Access and non-access again cannot, as has been held by Privy Council in Karappa v. Mayandi, AIR 1934 PC 49, existence and non-existence of opportunities for marital intercourse….Proof of non-access must be clear and satisfactory. It may be ‘pointed out that presumption of legitimacy is highly favoured by law and it is necessary that proof of non-access must be clear, satisfactory and of high degree of probability. The burden of proof is on the spouse who alleges adultery. This burden can be discharged by proof which need not reach certainty but must carry a high degree of probability, AIR 1984 P & H 99, Mr. Veenu Handa v. Narinder Kumar Handa, AIR 1954 SC 176, Chilukuri Venkateshwarlu v. Chilukuri Venkatanarayana, Please see 1995 (1) HLR 455, Bodanapu Kharamiah v. Bodanapu Siddamma & Anr., 1995 (1) HLR 603, A.T. Mathew v. Anamma Mathew, 1995 (1) HLR 675, Mohammed Raheemunnisa @ Ghousia v. Mohammed Iqbal Pasha and State and AIR 1989 HP 29, Smt. Parvati v. Shiv Ram & Anr.

15. In view of the provision of Section 112 of the Evidence Act and settled legal position as enunciated in the judgments, referred to herein-above, we have to examine whether in the case in hand the appellant-husband has been able to produce such evidence that he had no access to the respondent-wife at the time she had begotten the child. It is admitted by Kamla Devi, PW-2, the midwife, who according to appellant-husband had assisted in the delivery of respondent-wife, that the child was premature and had taken birth after 8 or 8½ months of gestation period which was only guess work based on the physical health of the child which has been controverted by Soma Devi, RW-2, another midwife produced by respondent-wife, and Kaushalya Devi, RW-3, the mother of respondent-wife. On the basis of the oral evidence of these witnesses, no conclusion can be arrived at in respect of the date of birth of the child. Even the documentary evidence Ext. PW-6/A, photocopy of the relevant entry in the Register maintained in the Dispensary is also of not much assistance as admittedly it was got made by Kamla Devi, PW-2, but neither her name and other particulars are mentioned as informant nor she has signed the Register as provided under Section 11 of the Registration of Births and Deaths Act, 1969. It is also not proved that the Register in the Dispensary was maintained by the Competent Authority as prescribed under the said Act and Rules. Moreover, the cutting made in the column No. 3 has not been initialled by its scribe which further raises doubt about its authenticity. So far the evidence in respect of record of Panchayat is concerned, it is admitted by Partap Singh, PW-3, that it was made on the basis of order dated 5.10.1990 issued by Executive Magistrate, Palampur which was later on suo-motu cancelled by same Executive Magistrate on 29.10.1990.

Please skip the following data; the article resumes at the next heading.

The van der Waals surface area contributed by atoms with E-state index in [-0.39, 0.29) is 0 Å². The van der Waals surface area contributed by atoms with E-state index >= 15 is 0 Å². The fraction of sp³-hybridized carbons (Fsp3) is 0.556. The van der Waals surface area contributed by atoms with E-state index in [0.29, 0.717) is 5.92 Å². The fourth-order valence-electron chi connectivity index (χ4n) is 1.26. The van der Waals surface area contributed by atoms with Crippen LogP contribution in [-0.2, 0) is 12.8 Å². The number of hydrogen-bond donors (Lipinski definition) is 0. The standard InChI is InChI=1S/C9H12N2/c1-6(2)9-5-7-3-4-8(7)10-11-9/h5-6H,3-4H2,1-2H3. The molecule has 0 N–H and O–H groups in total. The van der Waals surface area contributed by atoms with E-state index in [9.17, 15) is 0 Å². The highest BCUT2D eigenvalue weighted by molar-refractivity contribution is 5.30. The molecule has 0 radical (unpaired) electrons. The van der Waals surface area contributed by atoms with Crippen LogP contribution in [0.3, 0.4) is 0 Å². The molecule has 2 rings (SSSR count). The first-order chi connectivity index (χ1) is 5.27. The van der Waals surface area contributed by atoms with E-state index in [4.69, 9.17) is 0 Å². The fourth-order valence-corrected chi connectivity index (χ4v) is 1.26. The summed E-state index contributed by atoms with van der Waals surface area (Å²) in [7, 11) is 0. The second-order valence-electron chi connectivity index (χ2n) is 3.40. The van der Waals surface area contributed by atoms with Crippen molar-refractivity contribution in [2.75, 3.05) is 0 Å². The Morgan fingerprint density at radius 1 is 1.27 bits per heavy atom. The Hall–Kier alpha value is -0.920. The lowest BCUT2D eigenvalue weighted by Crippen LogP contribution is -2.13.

16. Therefore, in the totality of evidence on record, we have no hesitation to hold that appellant-husband has failed to prove that the child was born on 13.4.1990 after full gestation period of nine months. Admittedly, the appellant-husband was on annual leave from 12th December, 1989 to 11.2.1990 during which period he lived and cohabited with respondent-wife. It cannot be believed that he had not come to know that respondent-wife was having pregnancy of 6/7 months in the beginning of February, 1990 if his allegations are believed that she had given birth on 13th April, 1990 after gestation period of nine months. The statement of his brother Punjab Singh, PW-5, is also a pack of lies that he or his parents did not know that respondent-wife was pregnant on 13.4.1990 when she left the house for the house of her parents to deliver a child on the same very day. It seems that for some ulterior motive they have instigated the appellant-husband to such an extent that he has even denied that he is the father of the child born to respondent-wife. We do not find any reason to disbelieve the respondent-wife that she gave birth to a premature child on 12th July, 1990 after 204 days from 20th December, 1989 when admittedly the appellant husband had access to her. To decide whether it was possible for a fully developed child to be born after 204 days, we may refer to Modi’s Medical Jurisprudence and Toxicology, 21st Edition page 401, wherein under the heading The Minimum period of Pregnancy on the viability of a Child it is said that :